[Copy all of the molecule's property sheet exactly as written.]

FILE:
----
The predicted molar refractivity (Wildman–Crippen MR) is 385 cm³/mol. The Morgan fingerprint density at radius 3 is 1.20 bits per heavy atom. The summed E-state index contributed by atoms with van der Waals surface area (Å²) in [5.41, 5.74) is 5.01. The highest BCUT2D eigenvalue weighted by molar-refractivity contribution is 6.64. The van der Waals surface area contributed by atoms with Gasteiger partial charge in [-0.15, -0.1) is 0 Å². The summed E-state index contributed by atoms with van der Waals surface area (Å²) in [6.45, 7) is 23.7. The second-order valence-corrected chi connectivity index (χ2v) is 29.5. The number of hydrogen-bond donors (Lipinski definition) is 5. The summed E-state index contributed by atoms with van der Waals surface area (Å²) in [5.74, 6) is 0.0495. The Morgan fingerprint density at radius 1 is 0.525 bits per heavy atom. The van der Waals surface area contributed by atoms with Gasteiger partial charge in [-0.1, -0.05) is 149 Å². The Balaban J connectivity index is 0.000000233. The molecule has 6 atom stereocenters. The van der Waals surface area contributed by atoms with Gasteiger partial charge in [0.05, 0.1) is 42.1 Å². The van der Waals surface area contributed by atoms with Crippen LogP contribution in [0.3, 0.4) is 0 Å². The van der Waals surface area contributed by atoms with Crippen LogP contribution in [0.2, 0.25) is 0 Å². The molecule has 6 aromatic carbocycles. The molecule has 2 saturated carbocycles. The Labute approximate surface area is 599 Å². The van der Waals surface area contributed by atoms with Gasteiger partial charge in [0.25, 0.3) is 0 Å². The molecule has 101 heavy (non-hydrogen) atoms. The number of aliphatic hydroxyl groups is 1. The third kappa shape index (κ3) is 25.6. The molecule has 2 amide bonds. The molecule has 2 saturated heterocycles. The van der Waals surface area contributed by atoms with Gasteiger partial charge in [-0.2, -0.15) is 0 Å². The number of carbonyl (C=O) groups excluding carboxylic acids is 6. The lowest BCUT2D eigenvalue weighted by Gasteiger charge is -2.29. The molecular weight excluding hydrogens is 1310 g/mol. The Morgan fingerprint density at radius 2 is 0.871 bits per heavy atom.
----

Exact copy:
The predicted molar refractivity (Wildman–Crippen MR) is 385 cm³/mol. The Morgan fingerprint density at radius 3 is 1.20 bits per heavy atom. The summed E-state index contributed by atoms with van der Waals surface area (Å²) in [5.41, 5.74) is 5.01. The highest BCUT2D eigenvalue weighted by molar-refractivity contribution is 6.64. The van der Waals surface area contributed by atoms with Gasteiger partial charge in [-0.15, -0.1) is 0 Å². The summed E-state index contributed by atoms with van der Waals surface area (Å²) in [6.45, 7) is 23.7. The second-order valence-corrected chi connectivity index (χ2v) is 29.5. The number of hydrogen-bond donors (Lipinski definition) is 5. The summed E-state index contributed by atoms with van der Waals surface area (Å²) in [5.74, 6) is 0.0495. The Morgan fingerprint density at radius 1 is 0.525 bits per heavy atom. The van der Waals surface area contributed by atoms with Gasteiger partial charge in [-0.1, -0.05) is 149 Å². The Balaban J connectivity index is 0.000000233. The molecule has 6 atom stereocenters. The van der Waals surface area contributed by atoms with Gasteiger partial charge in [0.05, 0.1) is 42.1 Å². The van der Waals surface area contributed by atoms with Crippen LogP contribution in [0.3, 0.4) is 0 Å². The van der Waals surface area contributed by atoms with Crippen LogP contribution in [0.2, 0.25) is 0 Å². The molecule has 6 aromatic carbocycles. The molecule has 2 saturated carbocycles. The Labute approximate surface area is 599 Å². The van der Waals surface area contributed by atoms with Gasteiger partial charge in [0.25, 0.3) is 0 Å². The molecule has 101 heavy (non-hydrogen) atoms. The number of aliphatic hydroxyl groups is 1. The third kappa shape index (κ3) is 25.6. The molecule has 2 amide bonds. The molecule has 2 saturated heterocycles. The van der Waals surface area contributed by atoms with Gasteiger partial charge in [-0.2, -0.15) is 0 Å². The number of carbonyl (C=O) groups excluding carboxylic acids is 6. The lowest BCUT2D eigenvalue weighted by Gasteiger charge is -2.29. The molecular weight excluding hydrogens is 1310 g/mol. The Morgan fingerprint density at radius 2 is 0.871 bits per heavy atom.